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Setting Date and Time For Each Command in Bash History
  • Last Updated : 07 Mar, 2021

Prerequisites: History command in Linux with Examples

In bash, all history of commands executed by the user are stored in /home/user/.bash_history. This file is store by default in 1000 commands, but we can increase or decrease it. By using the history command the system administrator can view the commands executed by the respective user. Then history command shows the output with the command number and command executed sequentially. Here is an example of a history command

history

This command gives a complete history of the currently logged-in user.

Set Date and Time for Each Command You Execute in Bash History

But in output, we can see that we can see history with command numbers. But we have to get output such that the history command shows the output with the date and time of executed command. We can do it by setting the HISTTIMEFORMAT variable. We can do it in two-way temporary and permanent.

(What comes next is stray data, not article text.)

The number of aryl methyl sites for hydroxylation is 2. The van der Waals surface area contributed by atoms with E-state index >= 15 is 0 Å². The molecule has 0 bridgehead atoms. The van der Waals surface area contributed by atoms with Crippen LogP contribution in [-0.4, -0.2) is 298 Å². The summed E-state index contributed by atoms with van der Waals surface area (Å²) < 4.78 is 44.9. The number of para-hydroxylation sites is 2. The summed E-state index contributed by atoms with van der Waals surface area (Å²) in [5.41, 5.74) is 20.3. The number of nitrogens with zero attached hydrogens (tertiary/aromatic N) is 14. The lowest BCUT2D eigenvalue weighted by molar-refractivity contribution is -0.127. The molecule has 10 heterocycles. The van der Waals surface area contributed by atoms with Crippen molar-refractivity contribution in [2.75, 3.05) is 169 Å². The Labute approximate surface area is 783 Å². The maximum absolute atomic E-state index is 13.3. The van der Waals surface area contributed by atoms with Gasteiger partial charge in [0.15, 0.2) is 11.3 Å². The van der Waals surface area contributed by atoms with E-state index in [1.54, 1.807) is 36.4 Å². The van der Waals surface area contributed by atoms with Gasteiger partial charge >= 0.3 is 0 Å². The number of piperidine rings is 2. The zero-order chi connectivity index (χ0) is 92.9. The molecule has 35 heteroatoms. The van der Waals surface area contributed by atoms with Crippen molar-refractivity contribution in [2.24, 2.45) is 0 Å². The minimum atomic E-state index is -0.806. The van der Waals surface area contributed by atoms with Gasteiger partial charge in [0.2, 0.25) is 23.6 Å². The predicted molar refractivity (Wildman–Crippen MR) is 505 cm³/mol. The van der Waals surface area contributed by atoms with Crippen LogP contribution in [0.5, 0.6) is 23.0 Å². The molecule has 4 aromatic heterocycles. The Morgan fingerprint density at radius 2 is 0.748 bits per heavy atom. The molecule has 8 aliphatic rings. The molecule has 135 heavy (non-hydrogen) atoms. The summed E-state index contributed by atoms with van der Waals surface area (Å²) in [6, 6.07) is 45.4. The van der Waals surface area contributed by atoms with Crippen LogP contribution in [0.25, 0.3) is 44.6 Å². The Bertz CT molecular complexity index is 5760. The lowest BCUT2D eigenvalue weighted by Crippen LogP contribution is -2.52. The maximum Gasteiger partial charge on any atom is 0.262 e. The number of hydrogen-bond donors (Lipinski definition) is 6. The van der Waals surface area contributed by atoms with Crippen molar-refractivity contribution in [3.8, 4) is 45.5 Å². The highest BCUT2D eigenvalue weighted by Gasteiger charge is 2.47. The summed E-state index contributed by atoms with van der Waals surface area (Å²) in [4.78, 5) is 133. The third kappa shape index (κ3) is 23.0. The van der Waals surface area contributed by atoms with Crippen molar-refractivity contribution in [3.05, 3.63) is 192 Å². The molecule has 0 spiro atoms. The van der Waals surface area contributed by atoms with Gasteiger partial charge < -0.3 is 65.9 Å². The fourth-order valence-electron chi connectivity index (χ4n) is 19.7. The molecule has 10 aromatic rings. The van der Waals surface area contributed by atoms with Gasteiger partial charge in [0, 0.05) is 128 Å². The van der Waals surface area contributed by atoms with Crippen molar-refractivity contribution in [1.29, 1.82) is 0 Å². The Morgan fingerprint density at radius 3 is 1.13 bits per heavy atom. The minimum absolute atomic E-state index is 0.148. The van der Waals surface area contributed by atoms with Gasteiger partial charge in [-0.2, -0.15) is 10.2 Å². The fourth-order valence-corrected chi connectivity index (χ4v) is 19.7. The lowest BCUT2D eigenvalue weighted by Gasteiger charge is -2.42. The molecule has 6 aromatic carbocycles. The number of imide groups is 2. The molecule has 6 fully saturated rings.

Temporary history command with date & time:

To set the HISTTIMEFORMAT variable temporary we have to export it. Use the following command to export the HISTTIMEFORMAT variable.

export HISTTIMEFORMAT='%F %T'

In the above command %F is show the full date in %Y-%m-%d  (year – month – date) format and %T is shown full time in %H:%M:%S (hour:minute:seconds) format. To know more about the date command use man command like

man date 

 history command in Linux with Examples

Then for the current terminal session, we can see the output of the history command with the date and time like:

Set Date and Time for Each Command You Execute in Bash History

Permanent history command with date & time:

To set the HISTTIMEFORMAT variable permanent we have to export it in ~/.bashrc file. For that open the ~/.bashrc file in your favourite editor.

vim ~/.bashrc

And now add the following line into the ~/.bashrc file

export HISTTIMEFORMAT='%F %T'

Set Date and Time for Each Command You Execute in Bash History

After this save & exit from file to see the changes you can exit from the current terminal session and open another terminal or run the following command:

 source ~/.bashrc

This will show the permanent output of the history command with date & time in the bash shell.

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